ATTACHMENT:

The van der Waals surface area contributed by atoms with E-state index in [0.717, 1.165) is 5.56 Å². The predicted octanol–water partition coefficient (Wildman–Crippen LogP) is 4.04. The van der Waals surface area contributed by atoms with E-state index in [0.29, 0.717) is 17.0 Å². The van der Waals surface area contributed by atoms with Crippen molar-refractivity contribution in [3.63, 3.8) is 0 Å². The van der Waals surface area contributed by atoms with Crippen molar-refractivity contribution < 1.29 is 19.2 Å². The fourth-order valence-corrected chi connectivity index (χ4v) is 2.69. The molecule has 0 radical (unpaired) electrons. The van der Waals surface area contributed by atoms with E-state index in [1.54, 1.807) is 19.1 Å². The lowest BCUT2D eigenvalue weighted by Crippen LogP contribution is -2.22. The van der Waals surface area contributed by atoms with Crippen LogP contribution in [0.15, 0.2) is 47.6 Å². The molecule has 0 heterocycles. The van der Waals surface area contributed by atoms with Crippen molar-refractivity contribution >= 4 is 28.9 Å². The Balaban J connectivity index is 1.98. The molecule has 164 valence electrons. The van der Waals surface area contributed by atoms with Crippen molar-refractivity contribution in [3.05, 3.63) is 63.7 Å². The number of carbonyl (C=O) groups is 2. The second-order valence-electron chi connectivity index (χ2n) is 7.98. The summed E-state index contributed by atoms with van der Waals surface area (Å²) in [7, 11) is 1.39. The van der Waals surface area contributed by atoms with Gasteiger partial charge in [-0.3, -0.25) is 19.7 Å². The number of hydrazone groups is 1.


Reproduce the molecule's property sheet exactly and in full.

The van der Waals surface area contributed by atoms with E-state index in [0.717, 1.165) is 5.56 Å². The predicted octanol–water partition coefficient (Wildman–Crippen LogP) is 4.04. The van der Waals surface area contributed by atoms with E-state index in [0.29, 0.717) is 17.0 Å². The van der Waals surface area contributed by atoms with Crippen molar-refractivity contribution in [3.63, 3.8) is 0 Å². The van der Waals surface area contributed by atoms with Crippen molar-refractivity contribution < 1.29 is 19.2 Å². The fourth-order valence-corrected chi connectivity index (χ4v) is 2.69. The molecule has 0 radical (unpaired) electrons. The van der Waals surface area contributed by atoms with E-state index in [1.54, 1.807) is 19.1 Å². The lowest BCUT2D eigenvalue weighted by Crippen LogP contribution is -2.22. The van der Waals surface area contributed by atoms with Crippen LogP contribution in [0.15, 0.2) is 47.6 Å². The molecule has 0 heterocycles. The van der Waals surface area contributed by atoms with Crippen molar-refractivity contribution >= 4 is 28.9 Å². The Balaban J connectivity index is 1.98. The molecule has 164 valence electrons. The van der Waals surface area contributed by atoms with Crippen molar-refractivity contribution in [3.05, 3.63) is 63.7 Å². The number of carbonyl (C=O) groups is 2. The second-order valence-electron chi connectivity index (χ2n) is 7.98. The summed E-state index contributed by atoms with van der Waals surface area (Å²) in [7, 11) is 1.39. The van der Waals surface area contributed by atoms with Gasteiger partial charge in [-0.3, -0.25) is 19.7 Å². The number of hydrazone groups is 1.